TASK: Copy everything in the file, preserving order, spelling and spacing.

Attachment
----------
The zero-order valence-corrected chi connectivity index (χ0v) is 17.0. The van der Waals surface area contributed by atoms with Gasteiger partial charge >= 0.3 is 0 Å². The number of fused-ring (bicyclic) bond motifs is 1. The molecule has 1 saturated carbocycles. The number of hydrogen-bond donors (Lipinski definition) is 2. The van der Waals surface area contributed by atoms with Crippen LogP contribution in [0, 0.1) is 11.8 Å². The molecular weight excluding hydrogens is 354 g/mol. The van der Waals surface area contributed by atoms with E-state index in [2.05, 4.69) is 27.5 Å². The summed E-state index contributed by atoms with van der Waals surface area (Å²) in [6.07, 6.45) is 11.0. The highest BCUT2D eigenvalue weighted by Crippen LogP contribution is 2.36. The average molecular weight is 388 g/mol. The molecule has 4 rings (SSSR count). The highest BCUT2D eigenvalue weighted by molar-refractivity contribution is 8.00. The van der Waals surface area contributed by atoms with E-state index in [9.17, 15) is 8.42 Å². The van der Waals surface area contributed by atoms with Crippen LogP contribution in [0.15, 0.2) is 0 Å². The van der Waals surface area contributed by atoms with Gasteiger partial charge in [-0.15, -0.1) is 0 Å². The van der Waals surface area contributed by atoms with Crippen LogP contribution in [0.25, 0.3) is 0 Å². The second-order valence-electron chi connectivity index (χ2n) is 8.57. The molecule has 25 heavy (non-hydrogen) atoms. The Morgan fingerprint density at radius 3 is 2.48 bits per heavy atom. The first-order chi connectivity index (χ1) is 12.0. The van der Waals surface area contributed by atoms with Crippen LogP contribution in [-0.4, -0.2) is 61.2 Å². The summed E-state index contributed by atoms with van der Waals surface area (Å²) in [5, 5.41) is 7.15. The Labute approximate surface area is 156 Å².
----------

The zero-order valence-corrected chi connectivity index (χ0v) is 17.0. The van der Waals surface area contributed by atoms with Gasteiger partial charge >= 0.3 is 0 Å². The number of fused-ring (bicyclic) bond motifs is 1. The molecule has 1 saturated carbocycles. The number of hydrogen-bond donors (Lipinski definition) is 2. The van der Waals surface area contributed by atoms with Crippen LogP contribution in [0, 0.1) is 11.8 Å². The molecular weight excluding hydrogens is 354 g/mol. The van der Waals surface area contributed by atoms with E-state index in [2.05, 4.69) is 27.5 Å². The summed E-state index contributed by atoms with van der Waals surface area (Å²) in [6.07, 6.45) is 11.0. The highest BCUT2D eigenvalue weighted by Crippen LogP contribution is 2.36. The average molecular weight is 388 g/mol. The molecule has 4 rings (SSSR count). The highest BCUT2D eigenvalue weighted by molar-refractivity contribution is 8.00. The van der Waals surface area contributed by atoms with E-state index in [9.17, 15) is 8.42 Å². The van der Waals surface area contributed by atoms with Crippen LogP contribution in [0.15, 0.2) is 0 Å². The van der Waals surface area contributed by atoms with Gasteiger partial charge in [-0.15, -0.1) is 0 Å². The van der Waals surface area contributed by atoms with Crippen LogP contribution in [0.25, 0.3) is 0 Å². The second-order valence-electron chi connectivity index (χ2n) is 8.57. The molecule has 25 heavy (non-hydrogen) atoms. The Morgan fingerprint density at radius 3 is 2.48 bits per heavy atom. The first-order chi connectivity index (χ1) is 12.0. The van der Waals surface area contributed by atoms with Crippen LogP contribution in [-0.4, -0.2) is 61.2 Å². The summed E-state index contributed by atoms with van der Waals surface area (Å²) in [5, 5.41) is 7.15. The Labute approximate surface area is 156 Å².